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3 defense contractors indicted for illegal contributions to a Maine senator's campaign

Susan_Collins_AP.jpg
AP Photo/J. Scott Applewhite
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U.S. Sen. Susan Collins of Maine

PORTLAND, Maine — Three former executives of a Hawaiʻi-based defense contractor have been indicted on charges of funneling more than $200,000 in illegal donations to aid the reelection campaign of Republican Sen. Susan Collins of Maine.

Former Navatek CEO Martin Kao and two others were indicted Thursday on charges of using company credit cards, a shell company and individual shell donors to make illegal contributions.

Federal contractors are prohibited from making campaign contributions beyond limits for individuals.

The indictment did not mention Collins by name and did not cite any violations by her campaign.

“As is clear in the indictment, there are no allegations of wrongdoing by the Collins for Senator campaign. As stated previously, the campaign had absolutely no knowledge of any of the allegations against Mr. Kao or his associates until a search warrant was reported in the press,” her campaign said in a statement.

Kao and the other two defendants are charged with conspiracy to defraud the United States and making government contractor contributions. They will make their initial court appearances at a later date.

Kao's defense attorney said Friday he was shocked to see the charges in the indictment and he intends to fight the allegations.

“We have been in discussions with the government for months leading up to this indictment,” Kao's attorney, Victor Bakke said. He said he told prosecutors it's not illegal for government contractors to make political donations to a super PAC and it's not illegal to use a limited liability company to make donations to such political action committees.

Kao and the two others are no longer part of the marine engineering company, which changed its name to Martin Defense Group in 2020 and is based in Hawaiʻi with offices in Maine, Washington, D.C. and other states.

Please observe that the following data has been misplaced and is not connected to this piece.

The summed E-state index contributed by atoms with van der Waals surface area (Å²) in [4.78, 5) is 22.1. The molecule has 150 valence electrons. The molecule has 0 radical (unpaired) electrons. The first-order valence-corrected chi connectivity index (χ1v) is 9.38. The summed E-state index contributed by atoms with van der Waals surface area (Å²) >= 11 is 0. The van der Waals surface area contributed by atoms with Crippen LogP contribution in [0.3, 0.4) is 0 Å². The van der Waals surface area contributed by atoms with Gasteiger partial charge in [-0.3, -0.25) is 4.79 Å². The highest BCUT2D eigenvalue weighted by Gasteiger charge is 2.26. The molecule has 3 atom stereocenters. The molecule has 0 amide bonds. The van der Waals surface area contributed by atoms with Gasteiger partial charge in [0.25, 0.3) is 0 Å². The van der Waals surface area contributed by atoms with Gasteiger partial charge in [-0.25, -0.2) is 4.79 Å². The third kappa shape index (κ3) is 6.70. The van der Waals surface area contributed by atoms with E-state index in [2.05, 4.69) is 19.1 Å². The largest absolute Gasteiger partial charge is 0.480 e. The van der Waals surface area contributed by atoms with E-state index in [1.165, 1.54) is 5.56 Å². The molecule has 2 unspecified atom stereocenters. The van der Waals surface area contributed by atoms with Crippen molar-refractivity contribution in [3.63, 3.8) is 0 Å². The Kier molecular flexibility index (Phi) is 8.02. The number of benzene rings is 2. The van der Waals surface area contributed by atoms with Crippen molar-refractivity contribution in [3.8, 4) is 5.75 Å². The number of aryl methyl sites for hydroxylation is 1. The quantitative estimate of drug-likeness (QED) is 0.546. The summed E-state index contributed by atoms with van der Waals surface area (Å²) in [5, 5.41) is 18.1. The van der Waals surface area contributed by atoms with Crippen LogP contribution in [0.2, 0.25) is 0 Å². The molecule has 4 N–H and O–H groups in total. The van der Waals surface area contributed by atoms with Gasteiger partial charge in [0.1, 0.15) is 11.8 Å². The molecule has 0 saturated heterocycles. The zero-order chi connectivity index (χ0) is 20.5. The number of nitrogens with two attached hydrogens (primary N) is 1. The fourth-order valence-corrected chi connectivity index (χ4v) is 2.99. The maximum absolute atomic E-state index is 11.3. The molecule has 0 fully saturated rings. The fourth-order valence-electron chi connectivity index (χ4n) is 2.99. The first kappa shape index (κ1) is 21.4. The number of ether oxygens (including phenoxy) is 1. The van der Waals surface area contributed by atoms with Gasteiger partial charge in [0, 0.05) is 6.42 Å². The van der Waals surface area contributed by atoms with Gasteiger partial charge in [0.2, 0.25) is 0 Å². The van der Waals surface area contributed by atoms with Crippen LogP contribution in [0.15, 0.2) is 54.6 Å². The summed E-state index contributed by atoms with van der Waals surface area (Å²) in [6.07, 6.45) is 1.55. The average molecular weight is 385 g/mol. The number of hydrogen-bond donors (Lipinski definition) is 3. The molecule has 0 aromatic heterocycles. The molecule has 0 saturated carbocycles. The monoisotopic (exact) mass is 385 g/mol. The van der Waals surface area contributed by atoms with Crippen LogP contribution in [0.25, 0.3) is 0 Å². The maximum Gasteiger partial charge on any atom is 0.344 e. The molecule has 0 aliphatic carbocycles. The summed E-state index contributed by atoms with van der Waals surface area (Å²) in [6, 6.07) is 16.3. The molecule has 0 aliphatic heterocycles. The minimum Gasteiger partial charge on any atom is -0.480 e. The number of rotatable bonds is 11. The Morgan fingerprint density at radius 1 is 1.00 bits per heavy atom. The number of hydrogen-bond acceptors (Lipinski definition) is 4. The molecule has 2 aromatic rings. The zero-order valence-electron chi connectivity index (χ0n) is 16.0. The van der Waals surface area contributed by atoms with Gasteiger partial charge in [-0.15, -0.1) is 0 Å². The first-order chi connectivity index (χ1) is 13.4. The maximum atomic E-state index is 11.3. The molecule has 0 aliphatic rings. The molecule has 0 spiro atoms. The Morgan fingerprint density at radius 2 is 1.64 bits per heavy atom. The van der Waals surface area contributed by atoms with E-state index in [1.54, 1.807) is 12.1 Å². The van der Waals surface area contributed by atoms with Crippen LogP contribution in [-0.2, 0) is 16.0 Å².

“The Company is fully cooperating with the government investigation and has taken its own legal actions against these former employees,” said a statement from Martin Defense Group.

In August 2019, Collins announced Navatek received a defense contract worth $8 million for advanced hull planning research from its office in Portland, Maine.

The largest contribution was $150,000 provided to a super PAC through the Society of Young Women Scientists and Engineers LLC, which was created with Kao’s wife as the registered agent, prosecutors said.

The straw donations from individuals to the Collins' campaign totaled more than $60,000 out of about $30 million raised by her campaign.

The illegal individual contributions were donated to help rebuild a school that burned in Frenchville, Maine, Collins' campaign said.

In 2020, Kao was released on $2 million bond for a separate pending case accusing him of defrauding banks of $12.8 million meant to assist businesses affected by the coronavirus pandemic. He has pleaded not guilty to money laundering and bank fraud.

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